Jumping aboard the 4K and HDR bandwagon can be a costly investment for many, which is why the market is ripe for a good UHD set that offers impressive performance at an affordable price point (you can pick it up for around $1,400–$1,500 if you shop around).
Hisense’s new Series 7 Ultra HD TV range fits squarely in this category, offering vibrant, crystal clear high-dynamic-range (HDR) images without breaking the budget. We recently tested the 55-inch model — the 55M7000UWG.
Boasting Hisense’s own patented ULED technology (it’s kind of like regular LED, only with a ‘U’ in front of it), the set’s display reportedly enhances colour, contrast, resolution and motion by using an advanced combination of hardware and software. Sounds a lot like what the other manufacturers are doing, although whatever Hisense is up to here, it is at least mostly working.
Sporting a lovely brushed-metal finish with a small bezel and thin frame (1235 × 763 × 218 with stand, 1235 × 713 × 60 without), the 55M7000UWG immediately impresses from an aesthetic standpoint. In fact, we’d put it up there with any high-end 4K television on the market in the looks department.
Included in the box is a metal stand that slots into the TV and can be screwed in firmly. It’s got a chrome finish and is quite attractive, holding the television strongly without protruding too much. Though the stand’s feet aren’t separated all the way to the edges of the set, they’re fairly wide apart, so you’ll need a wide enough base to place it on if you aren’t planning on wall-mounting the unit.
Its remote also feels quite nice to use, with soft, responsive rubber buttons and a light build that manages to still feel sturdy. As with many smart TVs these days, the remote has dedicated Netflix and YouTube buttons, allowing users to jump straight into those apps with no fuss whatsoever.
Colour me impressed
While it doesn’t quite reach the UHD Alliance’s full ‘Ultra HD Premium’ spec — the 10-bit panel it uses isn’t quite bright enough; it’s 500 nits rather than the proscribed 1,000 — it still produces a pleasing picture on the whole.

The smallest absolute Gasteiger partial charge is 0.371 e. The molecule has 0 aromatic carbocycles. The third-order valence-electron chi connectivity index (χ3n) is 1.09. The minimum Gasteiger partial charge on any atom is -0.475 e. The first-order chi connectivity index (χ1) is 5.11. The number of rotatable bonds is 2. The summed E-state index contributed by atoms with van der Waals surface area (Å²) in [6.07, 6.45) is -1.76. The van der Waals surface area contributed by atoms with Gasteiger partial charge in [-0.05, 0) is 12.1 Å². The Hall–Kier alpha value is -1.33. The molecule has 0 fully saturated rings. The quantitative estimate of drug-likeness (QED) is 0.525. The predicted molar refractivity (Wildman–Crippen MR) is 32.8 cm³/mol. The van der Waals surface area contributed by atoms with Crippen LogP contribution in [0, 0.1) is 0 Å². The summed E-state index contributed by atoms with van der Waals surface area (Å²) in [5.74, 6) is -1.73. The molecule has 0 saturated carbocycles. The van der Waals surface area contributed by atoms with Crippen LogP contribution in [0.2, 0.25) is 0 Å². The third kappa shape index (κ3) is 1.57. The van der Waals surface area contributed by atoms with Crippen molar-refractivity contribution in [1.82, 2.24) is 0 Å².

Using an edge-lit backlighting system, it’s able to produce nearly 500 local dimming zones behind the screen, and in testing we found the 55M7000UWG was able to display both bright and dark areas quite well simultaneously.
While it’s not up to the OLED standard of contrast controlled at an individual pixel-level, you might find Hisense’s ULED tech producing brighter images than some of its far more expensive competitors.
Colour reproduction on the Hisense ULED 4K TV is fantastic, supporting HDR’s wider colour gamut to produce images of exceptional vividness. A few test runs of HDR content, including Mad Max: Fury Road on 4K Ultra HD Blu-ray and Marco Polo on Netflix, showed a high level of fine detail and naturalistic colour gradation. The fact that Hisense’s set can produce these kinds of visuals at this price point is impressive, though it’s not entirely without flaws.
Running off an Opera-based operating system, the 55M7000’s interface controls nicely and is completely functional, although it can be slightly sluggish at times. Access to the Opera app store provides a large number of places to get streaming content, including a number of catch-up services, though some notable apps (like ABC iview and Stan) are so far unavailable.
Instances of artifacting appeared during 4K streams of Crouching Tiger, Hidden Dragon: Sword of Destiny on Netflix, with blocks of pixels surrounding some characters during fast movement, particularly whenever the camera was panning. While Netflix’s compression could be to blame here, we haven’t noticed this while streaming the film on other 4K HDR TVs we’ve reviewed.
There were also some frustrating compatibility issues regarding the set’s HDR support for some devices. Though the 55M7000UWG worked fine when connected to Panasonic’s 4K Blu-ray player, we were completely unable to display HDR images from the Xbox One S. Hisense is aware of the problem, which apparently affects a number of devices, and has said it’s working on a software upgrade to eliminate the HDMI compatibility issue.
Speaking of HDMI, it also took us a while to get the Xbox One S running in 4K. Eventually we realised that only two of the TV’s four HDMI ports support HDCP version 2.2, which is required for 4K. A few angry minutes of cable and port switching later, and the console was finally displaying at 2160p.
When you consider its affordable price point, fetching design and impressive list of features, Hisense’s ULED 4K TV proves to be exceptional value for money. Being able to boast HDR and 4K while hovering at around $1,500 will make the set a very attractive option those jumping into the next generation of television.
A few niggling issues aside, Hisense’s 55M7000UWG is terrific value for money — though we’d still suggest checking the prices of competitor sets before you pull the trigger. If you can find a 4K Samsung or Sony 55-incher on sale, spending only a few hundred dollars more might net you a superior telly.